She still has an uphill battle, though. In addition to the financial disadvantage, Coons is genuinely well-liked in Delaware: a Morning Consult poll earlier this year found he was the ninth-most popular senator among his constituents, with a 52 percent approval rating. Scarane credits Coons’ popularity to the perception among Delawareans that Coons is a nice guy but dismisses that as “aesthetics” and people not really knowing his record. Coons also has the backing of virtually the entire Democratic and Delaware establishment. Even NARAL, the pro-choice group, endorsed him earlier this month over Scarane, a progressive feminist.
While Delaware Democratic Party executive director Jesse Chadderdon told Discourse Blog that the party’s resources are focused on the general election, the party executive committee voted to endorse Coons. Scarane tweeted a Delaware Democratic Party mailer over the weekend that included Coons on its slate of candidates and questioned how “agnostic” the party really is in the race.
“What has been communicated to candidates—and what is true—is that all of the Party’s direct voter contact and organizing efforts are candidate agnostic,” Chadderdon said. “But a party shouldn’t be expected to muzzle itself from publicizing its own endorsements—and that’s true whether we’re talking about the Democratic Party or the Working Families Party.” (The Working Families Party had spent $50,000 on independent expenditures supporting Scarane’s campaign as of last week, according to Open Secrets.)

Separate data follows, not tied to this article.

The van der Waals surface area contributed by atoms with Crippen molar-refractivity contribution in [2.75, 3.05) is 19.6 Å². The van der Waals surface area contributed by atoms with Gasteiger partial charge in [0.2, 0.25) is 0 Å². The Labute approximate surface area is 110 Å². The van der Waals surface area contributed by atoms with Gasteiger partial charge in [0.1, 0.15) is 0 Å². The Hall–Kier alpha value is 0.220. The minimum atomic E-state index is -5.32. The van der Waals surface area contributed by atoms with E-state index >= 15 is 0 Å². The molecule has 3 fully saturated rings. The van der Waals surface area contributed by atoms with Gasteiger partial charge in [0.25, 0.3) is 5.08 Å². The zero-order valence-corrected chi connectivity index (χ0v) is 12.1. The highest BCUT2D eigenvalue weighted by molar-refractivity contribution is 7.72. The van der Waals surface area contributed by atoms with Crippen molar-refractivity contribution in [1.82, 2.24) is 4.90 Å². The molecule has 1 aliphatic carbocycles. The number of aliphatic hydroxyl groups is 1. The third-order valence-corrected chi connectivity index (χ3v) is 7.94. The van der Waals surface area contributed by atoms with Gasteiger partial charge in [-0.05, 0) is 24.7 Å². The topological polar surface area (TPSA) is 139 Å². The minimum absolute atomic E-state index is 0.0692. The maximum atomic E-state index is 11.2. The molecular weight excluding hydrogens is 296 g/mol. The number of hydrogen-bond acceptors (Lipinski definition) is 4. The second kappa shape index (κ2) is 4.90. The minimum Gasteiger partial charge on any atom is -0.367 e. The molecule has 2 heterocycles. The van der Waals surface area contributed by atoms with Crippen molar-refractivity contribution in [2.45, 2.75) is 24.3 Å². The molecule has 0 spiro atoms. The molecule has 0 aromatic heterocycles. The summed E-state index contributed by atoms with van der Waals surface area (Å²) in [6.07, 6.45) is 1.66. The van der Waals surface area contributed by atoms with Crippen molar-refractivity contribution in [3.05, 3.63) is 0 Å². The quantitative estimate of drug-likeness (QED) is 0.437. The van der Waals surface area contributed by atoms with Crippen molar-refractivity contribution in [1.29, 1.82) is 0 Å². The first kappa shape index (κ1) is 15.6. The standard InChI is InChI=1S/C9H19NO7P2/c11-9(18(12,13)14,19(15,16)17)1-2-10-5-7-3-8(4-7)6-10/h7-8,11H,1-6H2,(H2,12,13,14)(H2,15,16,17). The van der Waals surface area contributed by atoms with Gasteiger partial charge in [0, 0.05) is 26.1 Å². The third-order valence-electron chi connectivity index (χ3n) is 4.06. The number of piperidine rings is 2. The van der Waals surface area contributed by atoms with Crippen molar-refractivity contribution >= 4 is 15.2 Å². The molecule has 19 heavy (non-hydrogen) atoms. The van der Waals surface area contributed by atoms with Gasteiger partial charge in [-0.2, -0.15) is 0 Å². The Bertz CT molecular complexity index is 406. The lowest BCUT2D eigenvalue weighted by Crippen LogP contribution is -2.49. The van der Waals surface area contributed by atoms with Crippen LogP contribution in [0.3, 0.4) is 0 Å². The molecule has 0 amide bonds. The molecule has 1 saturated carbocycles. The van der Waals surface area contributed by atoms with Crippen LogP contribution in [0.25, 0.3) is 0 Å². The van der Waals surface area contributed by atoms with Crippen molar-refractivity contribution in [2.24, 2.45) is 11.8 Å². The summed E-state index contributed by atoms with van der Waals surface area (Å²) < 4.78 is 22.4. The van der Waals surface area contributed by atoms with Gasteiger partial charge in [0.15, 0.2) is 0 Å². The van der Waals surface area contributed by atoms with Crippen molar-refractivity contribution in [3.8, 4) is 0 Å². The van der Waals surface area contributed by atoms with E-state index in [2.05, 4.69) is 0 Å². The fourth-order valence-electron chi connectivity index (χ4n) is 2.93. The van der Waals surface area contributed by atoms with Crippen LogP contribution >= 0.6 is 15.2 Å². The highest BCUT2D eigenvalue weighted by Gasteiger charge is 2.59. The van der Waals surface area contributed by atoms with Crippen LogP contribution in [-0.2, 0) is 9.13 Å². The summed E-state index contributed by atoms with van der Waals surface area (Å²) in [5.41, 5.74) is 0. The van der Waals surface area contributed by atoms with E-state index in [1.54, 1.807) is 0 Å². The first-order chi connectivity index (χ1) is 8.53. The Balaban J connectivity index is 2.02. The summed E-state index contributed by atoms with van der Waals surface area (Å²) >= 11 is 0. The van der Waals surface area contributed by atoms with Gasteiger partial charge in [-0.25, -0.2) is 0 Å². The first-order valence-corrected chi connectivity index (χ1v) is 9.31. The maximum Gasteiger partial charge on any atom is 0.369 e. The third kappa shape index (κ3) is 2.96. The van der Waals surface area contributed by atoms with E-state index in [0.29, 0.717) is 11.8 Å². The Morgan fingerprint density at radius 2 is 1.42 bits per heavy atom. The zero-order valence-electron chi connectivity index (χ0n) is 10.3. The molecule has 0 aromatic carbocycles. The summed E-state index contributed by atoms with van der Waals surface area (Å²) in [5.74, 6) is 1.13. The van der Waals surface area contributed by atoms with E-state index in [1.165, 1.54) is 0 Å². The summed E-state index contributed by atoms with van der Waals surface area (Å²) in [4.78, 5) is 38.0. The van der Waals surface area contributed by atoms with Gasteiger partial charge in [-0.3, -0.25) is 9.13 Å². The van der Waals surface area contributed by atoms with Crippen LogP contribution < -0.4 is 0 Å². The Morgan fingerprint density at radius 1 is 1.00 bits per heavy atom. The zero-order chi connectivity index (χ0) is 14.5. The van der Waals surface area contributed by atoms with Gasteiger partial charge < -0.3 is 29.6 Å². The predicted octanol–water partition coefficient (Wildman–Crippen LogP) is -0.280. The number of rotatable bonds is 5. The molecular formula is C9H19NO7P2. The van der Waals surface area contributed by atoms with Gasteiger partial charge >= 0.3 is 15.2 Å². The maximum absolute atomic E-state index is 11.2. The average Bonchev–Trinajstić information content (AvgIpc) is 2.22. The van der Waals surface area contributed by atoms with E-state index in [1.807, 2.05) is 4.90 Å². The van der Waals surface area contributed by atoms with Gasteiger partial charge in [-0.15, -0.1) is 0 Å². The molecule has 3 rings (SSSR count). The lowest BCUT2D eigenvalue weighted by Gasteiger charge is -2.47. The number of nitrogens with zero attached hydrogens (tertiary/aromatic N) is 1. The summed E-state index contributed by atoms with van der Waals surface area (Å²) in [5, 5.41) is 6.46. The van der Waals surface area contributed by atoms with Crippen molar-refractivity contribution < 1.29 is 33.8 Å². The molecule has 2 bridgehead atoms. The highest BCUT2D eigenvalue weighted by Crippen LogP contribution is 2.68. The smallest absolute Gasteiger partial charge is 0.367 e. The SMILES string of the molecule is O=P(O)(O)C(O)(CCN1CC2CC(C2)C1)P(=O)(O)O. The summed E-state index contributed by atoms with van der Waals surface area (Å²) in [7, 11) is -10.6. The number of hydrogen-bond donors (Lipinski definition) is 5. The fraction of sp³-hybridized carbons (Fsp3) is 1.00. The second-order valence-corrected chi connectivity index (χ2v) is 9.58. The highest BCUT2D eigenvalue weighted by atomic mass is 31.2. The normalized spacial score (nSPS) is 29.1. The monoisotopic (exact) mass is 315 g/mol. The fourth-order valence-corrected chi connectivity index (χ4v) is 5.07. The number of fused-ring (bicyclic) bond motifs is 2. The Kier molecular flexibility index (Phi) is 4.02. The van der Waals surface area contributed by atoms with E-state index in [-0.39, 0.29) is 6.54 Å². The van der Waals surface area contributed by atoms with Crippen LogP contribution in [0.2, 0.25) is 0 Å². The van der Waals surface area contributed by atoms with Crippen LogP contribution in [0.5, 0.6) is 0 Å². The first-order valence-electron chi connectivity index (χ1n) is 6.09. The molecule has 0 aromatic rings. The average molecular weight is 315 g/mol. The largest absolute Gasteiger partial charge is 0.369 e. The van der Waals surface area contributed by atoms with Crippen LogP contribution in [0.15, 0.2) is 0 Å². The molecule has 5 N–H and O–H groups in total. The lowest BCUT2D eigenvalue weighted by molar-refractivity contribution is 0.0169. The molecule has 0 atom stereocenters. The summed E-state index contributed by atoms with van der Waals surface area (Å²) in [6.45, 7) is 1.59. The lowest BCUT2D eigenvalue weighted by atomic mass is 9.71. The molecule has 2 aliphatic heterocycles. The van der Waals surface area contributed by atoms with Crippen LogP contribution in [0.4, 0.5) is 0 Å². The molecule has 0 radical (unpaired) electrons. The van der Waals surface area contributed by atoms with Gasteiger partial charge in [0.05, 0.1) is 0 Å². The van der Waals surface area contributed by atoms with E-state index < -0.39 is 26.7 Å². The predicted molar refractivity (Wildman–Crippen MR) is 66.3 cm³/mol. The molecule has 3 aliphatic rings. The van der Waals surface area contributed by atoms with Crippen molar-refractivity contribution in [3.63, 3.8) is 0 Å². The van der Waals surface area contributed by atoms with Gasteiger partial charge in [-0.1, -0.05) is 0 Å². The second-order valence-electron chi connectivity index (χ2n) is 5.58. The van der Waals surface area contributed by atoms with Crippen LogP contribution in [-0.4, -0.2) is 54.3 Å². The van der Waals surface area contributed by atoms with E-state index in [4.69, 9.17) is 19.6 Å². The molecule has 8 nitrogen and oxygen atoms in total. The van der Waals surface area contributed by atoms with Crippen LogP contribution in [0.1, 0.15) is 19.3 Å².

While the Scarane-Coons primary is the most nationally prominent of all the races in Delaware on Tuesday, Chadderdon said he thinks down-ballot primaries have taken up more attention from Democratic activists and voters this year and questioned the desire of Delaware Democrats to dump Coons.
“People like Chris Coons are really popular in Delaware. We have a lot of progressives in Delaware who are voting for Chris,” he said. “I think Chris has some progressive bonafides and he’s seen as someone who governs the right way. So I’m not sure there’s this clamoring to unseat him outside of the activist base.”
But Chadderdon acknowledged that progressives are gaining influence within the party, specifically naming Harris as someone who “does a wonderful job being a bridge-builder and whose differences are communicated professionally and above board.”
“We try very hard to make it clear there’s room in this party for everyone, and we try to live those values by standing up for our platform and making our process very democratic,” he said.
Whatever the result, Scarane’s campaign and the other down-ballot races on Tuesday indicate that the long-dormant Delaware left is finally making some noise. It remains to be seen, though, whether they can turn that frustration into power.
“I think that it’s crucial to fight to get more people who are focused on getting more working-class people elected. It’s a very large platform when you have a Senate seat to drive action out of people, to harness people’s energy and direct it and using that power to shift how people think about Delaware,” Scarane said.
“We’re already doing that with our campaign,” she added. “We need to start changing who holds power in our state.”
Photo courtesy of the Jess Scarane campaign